Microsoft’s powerful home theatre centrepiece, Windows Media Center, is easily one of the best applications that ships for free with Windows. But you can still make it better — and take it into new realms — with these plug-ins, helper apps and tweaks.
Photo by ryaninc.
We’ve previously covered a couple of these as part of our feature of top 10 apps that boost your media centre, but we thought that Windows Media Center (WMC from here on) deserved its own special loving list. It also fills out the capabilities and powers of WMC, as many commenters felt our media centre comparison chart didn’t give the big picture when it came to their Windows boxes. Fair enough — here’s an extended list of powers that the little blue-green app can pull off.
Note: Unless otherwise stated, most of these apps and plug-ins are intended for use with Windows 7’s Media Center. Many keep older versions, compatible with Vista’s WMC and the “Media Center Edition” XP systems, available at their srighites, but some may not. Similarly, one or two apps may only work with an older WMC edition, and that’s been noted in the text as well.
Start WMC in live TV mode
It’s a small little hack, but this tip for starting Windows Media Center in live TV mode
is really helpful for those who see their WMC setup as more of a DVR box first, picture/movie/music player second. By starting up in live TV mode, you can instantly start recording something you were watching and wanted to capture, or just instantly start your channel surfing with the ability to pause. (Original post
Play more video formats on your Xbox 360 Media Center Extender
The Xbox 360 makes for a pretty killer Windows Media Center extender, allowing televisions not directly hooked to a computer to still deliver the media centre experience. While the Xbox by itself can play XviD and DivX files, an Xbox working as an extender can’t work that magic — unless you’re up and running with an app like Transcode 360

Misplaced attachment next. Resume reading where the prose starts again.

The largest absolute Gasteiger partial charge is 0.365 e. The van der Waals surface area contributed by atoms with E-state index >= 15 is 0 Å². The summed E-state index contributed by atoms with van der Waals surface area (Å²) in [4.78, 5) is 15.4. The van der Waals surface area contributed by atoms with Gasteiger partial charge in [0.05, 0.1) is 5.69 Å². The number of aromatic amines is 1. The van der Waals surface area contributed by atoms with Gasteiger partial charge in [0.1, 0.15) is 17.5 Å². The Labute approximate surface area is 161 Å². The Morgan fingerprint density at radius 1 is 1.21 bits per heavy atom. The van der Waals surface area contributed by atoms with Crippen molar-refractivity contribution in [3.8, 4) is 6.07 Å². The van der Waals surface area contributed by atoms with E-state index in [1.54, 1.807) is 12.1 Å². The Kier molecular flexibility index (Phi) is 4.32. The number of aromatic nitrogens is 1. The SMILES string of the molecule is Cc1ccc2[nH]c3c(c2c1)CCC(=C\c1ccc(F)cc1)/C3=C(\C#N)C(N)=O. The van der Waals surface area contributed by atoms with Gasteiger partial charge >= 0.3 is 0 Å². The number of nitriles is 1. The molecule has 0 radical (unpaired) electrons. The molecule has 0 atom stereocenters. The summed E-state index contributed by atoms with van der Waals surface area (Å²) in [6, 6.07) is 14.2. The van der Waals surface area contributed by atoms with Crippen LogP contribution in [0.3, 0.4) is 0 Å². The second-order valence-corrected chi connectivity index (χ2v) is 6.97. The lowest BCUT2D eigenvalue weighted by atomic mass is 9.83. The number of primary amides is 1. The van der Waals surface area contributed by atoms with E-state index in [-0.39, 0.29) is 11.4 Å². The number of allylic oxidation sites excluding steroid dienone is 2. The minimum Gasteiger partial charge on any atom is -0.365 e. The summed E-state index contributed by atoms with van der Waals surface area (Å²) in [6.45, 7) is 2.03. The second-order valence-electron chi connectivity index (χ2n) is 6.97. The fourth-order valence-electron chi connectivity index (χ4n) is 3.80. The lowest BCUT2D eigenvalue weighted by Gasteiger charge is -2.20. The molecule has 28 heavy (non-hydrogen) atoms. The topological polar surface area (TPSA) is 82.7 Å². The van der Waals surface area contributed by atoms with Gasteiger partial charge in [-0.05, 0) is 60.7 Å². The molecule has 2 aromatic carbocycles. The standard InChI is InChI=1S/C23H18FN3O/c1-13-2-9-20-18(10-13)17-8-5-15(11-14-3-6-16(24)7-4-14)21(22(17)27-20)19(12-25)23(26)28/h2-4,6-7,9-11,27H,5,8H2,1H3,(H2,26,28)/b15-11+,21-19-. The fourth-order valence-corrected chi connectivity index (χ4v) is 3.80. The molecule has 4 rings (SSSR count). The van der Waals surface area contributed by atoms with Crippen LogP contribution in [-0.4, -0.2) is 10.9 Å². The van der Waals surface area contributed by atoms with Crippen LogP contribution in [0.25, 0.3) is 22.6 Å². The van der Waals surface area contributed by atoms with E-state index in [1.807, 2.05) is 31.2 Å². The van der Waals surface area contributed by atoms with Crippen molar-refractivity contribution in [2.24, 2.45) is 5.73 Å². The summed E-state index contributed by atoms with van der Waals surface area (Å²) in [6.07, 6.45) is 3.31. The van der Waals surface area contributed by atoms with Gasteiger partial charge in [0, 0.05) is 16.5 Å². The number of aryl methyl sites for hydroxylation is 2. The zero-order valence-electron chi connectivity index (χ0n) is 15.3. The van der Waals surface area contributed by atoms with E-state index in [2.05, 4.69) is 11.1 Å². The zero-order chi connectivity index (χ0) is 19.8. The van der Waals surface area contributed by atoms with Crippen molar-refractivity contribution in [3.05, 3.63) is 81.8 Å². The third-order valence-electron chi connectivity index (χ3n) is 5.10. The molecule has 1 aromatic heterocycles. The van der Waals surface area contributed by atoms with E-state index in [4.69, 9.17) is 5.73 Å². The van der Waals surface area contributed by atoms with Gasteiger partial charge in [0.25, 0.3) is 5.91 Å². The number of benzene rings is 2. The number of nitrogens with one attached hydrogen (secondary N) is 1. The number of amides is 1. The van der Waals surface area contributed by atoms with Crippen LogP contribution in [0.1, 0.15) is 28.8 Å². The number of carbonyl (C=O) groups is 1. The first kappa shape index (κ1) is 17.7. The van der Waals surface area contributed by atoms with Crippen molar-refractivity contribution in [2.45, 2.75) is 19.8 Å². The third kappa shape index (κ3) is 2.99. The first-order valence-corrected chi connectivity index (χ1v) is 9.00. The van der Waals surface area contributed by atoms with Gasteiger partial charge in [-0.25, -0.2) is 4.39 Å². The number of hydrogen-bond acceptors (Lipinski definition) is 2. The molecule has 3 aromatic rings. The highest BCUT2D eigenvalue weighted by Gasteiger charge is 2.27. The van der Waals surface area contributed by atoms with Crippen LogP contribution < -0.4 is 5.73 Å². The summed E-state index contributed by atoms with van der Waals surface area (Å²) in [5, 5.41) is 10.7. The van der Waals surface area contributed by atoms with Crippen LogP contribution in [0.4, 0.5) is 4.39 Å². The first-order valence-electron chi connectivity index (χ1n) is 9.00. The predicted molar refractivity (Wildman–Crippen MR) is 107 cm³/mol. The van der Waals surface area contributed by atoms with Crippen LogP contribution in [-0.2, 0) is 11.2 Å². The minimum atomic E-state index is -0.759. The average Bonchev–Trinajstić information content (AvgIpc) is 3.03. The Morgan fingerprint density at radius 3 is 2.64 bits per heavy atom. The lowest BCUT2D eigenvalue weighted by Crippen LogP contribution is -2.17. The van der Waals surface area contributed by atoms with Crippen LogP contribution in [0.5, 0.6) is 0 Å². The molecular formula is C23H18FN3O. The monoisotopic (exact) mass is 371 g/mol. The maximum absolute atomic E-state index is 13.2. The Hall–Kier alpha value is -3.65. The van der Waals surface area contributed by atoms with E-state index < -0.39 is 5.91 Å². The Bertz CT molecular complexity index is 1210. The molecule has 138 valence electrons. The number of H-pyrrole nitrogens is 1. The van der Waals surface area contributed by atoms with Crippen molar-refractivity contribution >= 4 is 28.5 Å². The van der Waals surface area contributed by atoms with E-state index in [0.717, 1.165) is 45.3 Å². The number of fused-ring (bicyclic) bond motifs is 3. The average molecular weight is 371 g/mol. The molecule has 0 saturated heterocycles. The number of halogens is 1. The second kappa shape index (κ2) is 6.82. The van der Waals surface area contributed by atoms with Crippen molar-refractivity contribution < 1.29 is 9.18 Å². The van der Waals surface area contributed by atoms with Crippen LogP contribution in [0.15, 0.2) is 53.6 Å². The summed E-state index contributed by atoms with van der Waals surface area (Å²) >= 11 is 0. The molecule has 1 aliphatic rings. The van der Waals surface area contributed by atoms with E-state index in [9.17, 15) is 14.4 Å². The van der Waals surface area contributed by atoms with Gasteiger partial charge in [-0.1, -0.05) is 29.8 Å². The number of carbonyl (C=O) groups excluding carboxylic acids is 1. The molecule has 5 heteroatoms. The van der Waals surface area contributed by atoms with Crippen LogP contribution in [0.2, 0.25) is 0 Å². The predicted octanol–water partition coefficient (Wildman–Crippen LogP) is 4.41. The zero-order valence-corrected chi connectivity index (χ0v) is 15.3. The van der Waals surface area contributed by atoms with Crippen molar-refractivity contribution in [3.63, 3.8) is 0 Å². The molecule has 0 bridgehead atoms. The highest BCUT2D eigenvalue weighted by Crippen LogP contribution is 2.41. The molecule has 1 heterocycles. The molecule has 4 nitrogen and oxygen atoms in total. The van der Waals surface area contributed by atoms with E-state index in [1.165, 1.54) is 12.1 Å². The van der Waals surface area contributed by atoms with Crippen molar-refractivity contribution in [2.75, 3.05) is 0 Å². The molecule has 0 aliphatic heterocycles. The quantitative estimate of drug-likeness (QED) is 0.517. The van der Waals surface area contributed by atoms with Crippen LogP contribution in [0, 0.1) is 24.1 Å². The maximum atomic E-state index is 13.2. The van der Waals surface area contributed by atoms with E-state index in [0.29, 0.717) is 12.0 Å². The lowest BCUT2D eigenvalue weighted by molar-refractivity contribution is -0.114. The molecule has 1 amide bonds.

, which runs from your computer and converts movies to an Xbox-extender-friendly format as they stream to the Xbox. It’s not an app that sees frequent, regular updates, so if you’re having trouble working Transcode 360 from Windows 7, try this guide to getting it running
Kill commercials, inside or outside WMC
If you wanted commercials, you’d watch live TV. If you want them gone from your media centre experience, and you don’t mind the subtle karmic shift in doing so, there’s apps to tackle that, both inside and outside WMC. Lifextender
does a great job of automating commercial stripping, but hasn’t been updated to run all that well in Windows 7 yet — or so our commenters have noted (it should work fine for Vista and earlier Windows editions). On the other hand, DVRMSToolbox
is a stand-alone program, so those with Windows Media Center setups where getting outside the main media window isn’t hard can bulk-strip their commercials. (Original posts: Lifextender
Convert recordings for iPods
We’re really glad DVRMSToolbox
has gotten updates and attention, because that means it can feed our other favourite non-plug-in WMC tool: iPodifier
. Used together, they can strip WMC’s video files of their copy protection, kill commercials, and, most helpfully, convert those files to a format friendly to iPods and iPhones and patch them right into iTunes for syncing. [imgclear]
Customise menus and rip DVDs
If all you’re looking for is a way to see metadata and fancy graphics around your movies, Media Browser
does the job beautifully, and it’s oh-so-free. (See more details below.) My Movies 3
also organises and info-tises your downloaded and ripped files, but offers a host of other unlock-able features
to those who donate a bit of cash. Rip DVDs or Blu-Ray discs directly from inside WMC, skip those ultra-annoying mandatory previews and advertisements at a disc’s beginning, customise your menus and backdrops, and do a whole lot more as your rack up points. (Original post
Control WMC from anywhere with WebGuide
Windows Media Center is built for the at-home experience, but why shouldn’t you be able to tell it what to record, watch what it’s already recorded, and otherwise manage your media from anywhere? WebGuide
does that, providing you with the ability to decide at work that you want to record something you’re going to miss at home. Want to watch live, streaming TV? WebGuide can push it to you through your browser. It’s a must-have add-on for any Windows Media Center setup hooked up to a TV signal. (Original post
Get the best view of downloaded and ripped files
As Lisa put it, this is pretty much a required add-on. Media Browser
somewhat evens the playing field between Windows Media Center and its open-source XBMC/Boxee competition by providing movies, TV shows, video podcasts, and other ripped or downloaded files with a rich look, web-provided data, and a general sense of shine and polish. For the winning bonus, this plug-in itself is also open-source, so expect further updates and improvements as more people take up the cause. (Original post
What’d we miss in the way of Windows Media Center add-ons, plug-ins and tweaks? What other apps make your own WMC setup the kind of thing you brag to friends (and random internet commenters) about? Tell us in the comments.